Re: [v6ops] [tcpm] Flow Label Load Balancing

Fernando Gont <> Sun, 29 November 2020 05:53 UTC

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To: Tom Herbert <>, Alexander Azimov <>
Cc: Mark Smith <>, IPv6 Operations <>, tcpm <>
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From: Fernando Gont <>
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Date: Sun, 29 Nov 2020 02:53:01 -0300
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Subject: Re: [v6ops] [tcpm] Flow Label Load Balancing
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On 28/11/20 15:27, Tom Herbert wrote:
>> While not questioning innovative technologies that take care of traffic, a 'good' repair time counts in seconds. 'Bad' repair time, when the control plane becomes broken or a famous silent drop happens counts in minutes and requires a network engineer to be summoned. If TCP can fix itself in milliseconds - it's great. And it is needed by real operations. You also missing part when something happens outside of your domain, where you can't instantly summon an engineer. If you tell me that you've been never affected by the network outage of your peering partner I will be greatly suprised.
> +1
> I would also point out this feature has been in deployment for at
> least five years in at least two hyperscalers-- there has been no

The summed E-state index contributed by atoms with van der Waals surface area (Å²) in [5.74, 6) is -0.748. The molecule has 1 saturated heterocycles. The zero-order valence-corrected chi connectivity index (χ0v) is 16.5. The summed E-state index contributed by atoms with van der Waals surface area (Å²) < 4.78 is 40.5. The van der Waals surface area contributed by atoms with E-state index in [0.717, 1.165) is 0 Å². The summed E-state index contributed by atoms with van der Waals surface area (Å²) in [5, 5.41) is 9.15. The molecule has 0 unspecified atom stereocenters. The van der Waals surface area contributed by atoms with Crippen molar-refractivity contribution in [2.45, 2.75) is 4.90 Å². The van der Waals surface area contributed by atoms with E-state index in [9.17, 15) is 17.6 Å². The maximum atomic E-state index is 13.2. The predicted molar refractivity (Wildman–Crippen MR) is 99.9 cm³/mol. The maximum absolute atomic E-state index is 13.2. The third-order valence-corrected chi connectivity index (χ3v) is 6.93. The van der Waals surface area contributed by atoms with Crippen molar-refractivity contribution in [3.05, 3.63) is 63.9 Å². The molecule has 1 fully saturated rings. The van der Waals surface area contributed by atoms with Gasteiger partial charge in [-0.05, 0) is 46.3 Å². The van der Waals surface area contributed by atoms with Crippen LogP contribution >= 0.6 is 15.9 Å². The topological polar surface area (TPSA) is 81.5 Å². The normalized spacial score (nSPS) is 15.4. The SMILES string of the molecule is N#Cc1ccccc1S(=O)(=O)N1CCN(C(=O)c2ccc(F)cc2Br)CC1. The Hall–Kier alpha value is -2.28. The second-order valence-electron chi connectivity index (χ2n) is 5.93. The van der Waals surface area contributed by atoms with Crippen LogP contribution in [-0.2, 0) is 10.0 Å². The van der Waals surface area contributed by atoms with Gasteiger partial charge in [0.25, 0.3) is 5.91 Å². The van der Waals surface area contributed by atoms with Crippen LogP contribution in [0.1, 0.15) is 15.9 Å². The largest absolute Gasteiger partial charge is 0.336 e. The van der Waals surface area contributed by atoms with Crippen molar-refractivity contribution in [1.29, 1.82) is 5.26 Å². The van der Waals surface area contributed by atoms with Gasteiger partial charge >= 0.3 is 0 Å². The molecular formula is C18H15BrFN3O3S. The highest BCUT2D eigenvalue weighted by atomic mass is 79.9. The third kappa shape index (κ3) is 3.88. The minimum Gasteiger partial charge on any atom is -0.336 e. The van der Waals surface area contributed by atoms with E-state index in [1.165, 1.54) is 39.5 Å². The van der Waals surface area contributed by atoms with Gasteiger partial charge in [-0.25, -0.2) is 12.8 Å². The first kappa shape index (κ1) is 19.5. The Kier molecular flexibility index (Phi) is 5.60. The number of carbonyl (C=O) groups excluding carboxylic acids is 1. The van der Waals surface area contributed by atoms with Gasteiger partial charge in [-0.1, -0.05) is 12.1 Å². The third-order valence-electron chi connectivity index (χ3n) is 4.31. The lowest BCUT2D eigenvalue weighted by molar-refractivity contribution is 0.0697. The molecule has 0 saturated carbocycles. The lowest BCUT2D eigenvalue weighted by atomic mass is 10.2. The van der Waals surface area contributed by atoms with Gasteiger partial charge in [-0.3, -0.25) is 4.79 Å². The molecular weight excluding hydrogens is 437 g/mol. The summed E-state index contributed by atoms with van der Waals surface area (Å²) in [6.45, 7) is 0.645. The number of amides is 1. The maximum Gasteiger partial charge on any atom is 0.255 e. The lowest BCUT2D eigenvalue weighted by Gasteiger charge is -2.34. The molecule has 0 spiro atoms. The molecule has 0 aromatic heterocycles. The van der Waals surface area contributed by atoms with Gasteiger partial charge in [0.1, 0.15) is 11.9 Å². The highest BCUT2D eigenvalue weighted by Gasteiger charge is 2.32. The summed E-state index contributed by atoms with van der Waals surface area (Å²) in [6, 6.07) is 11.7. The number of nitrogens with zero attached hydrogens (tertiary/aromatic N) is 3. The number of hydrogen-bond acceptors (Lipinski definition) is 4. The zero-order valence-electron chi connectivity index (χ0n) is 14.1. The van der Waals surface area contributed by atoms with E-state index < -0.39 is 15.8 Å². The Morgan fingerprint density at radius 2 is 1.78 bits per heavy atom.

> major meltdown. We'll make the feature opt-in because we may be
> exposed to non-conformant devices in the network that make incorrect
> assumptions, but I have yet to see any convincing argument that we
> should remove the feature becauses it's fundamentally harmful or not
> providing benefits.

It breaks FL-based load-sharing.

> As for the mentality of "the network will fix the problem", that's
> obviously an easy statement to make from a router vendor point of
> view, but that luxury simply doesn't match the realities of how host
> stacks are implemented deployed at global scale.

Not sure what you mean. We rely on that for the current Internet (hosts 
do not do source-routing).

> This starts with the
> fact that there is no such thing as "the network"; Linux stack for
> instance needs to run on every network on Earth and I have no idea
> which of these networks provides adequate security, fault detection
> and repair, are well managed, or even have devices that conform to the
> standards (non-conformant network devices are common). The only
> recourse we, i.e. host side developers, have is to stick with the
> least common denominator in the general case, and allow optional, but
> still protocol conformant, features in limited use cases such as
> limited domains (hence why the flow label modulation feature should be
> optional as we've already established in this thread).

Modulo the comments I've already made, I'm afraid we might be in the 
path of making the FL unusable...

Fernando Gont
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